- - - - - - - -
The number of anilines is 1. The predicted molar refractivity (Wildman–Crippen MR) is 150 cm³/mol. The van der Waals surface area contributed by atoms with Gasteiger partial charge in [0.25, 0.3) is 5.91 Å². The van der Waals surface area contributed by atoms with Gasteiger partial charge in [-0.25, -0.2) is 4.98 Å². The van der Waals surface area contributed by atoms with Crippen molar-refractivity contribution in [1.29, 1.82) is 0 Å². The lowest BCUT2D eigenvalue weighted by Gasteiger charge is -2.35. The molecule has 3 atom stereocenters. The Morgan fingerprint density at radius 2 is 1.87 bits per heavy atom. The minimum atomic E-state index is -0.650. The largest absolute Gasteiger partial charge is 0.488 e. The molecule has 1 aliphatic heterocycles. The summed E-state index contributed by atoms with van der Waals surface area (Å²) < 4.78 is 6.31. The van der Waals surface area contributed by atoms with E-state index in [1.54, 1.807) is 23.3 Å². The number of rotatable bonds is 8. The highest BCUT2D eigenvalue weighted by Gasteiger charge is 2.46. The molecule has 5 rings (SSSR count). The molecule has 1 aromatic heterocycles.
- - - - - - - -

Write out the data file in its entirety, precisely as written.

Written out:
The number of anilines is 1. The predicted molar refractivity (Wildman–Crippen MR) is 150 cm³/mol. The van der Waals surface area contributed by atoms with Gasteiger partial charge in [0.25, 0.3) is 5.91 Å². The van der Waals surface area contributed by atoms with Gasteiger partial charge in [-0.25, -0.2) is 4.98 Å². The van der Waals surface area contributed by atoms with Crippen molar-refractivity contribution in [1.29, 1.82) is 0 Å². The lowest BCUT2D eigenvalue weighted by Gasteiger charge is -2.35. The molecule has 3 atom stereocenters. The Morgan fingerprint density at radius 2 is 1.87 bits per heavy atom. The minimum atomic E-state index is -0.650. The largest absolute Gasteiger partial charge is 0.488 e. The molecule has 1 aliphatic heterocycles. The summed E-state index contributed by atoms with van der Waals surface area (Å²) < 4.78 is 6.31. The van der Waals surface area contributed by atoms with E-state index in [1.54, 1.807) is 23.3 Å². The number of rotatable bonds is 8. The highest BCUT2D eigenvalue weighted by Gasteiger charge is 2.46. The molecule has 5 rings (SSSR count). The molecule has 1 aromatic heterocycles.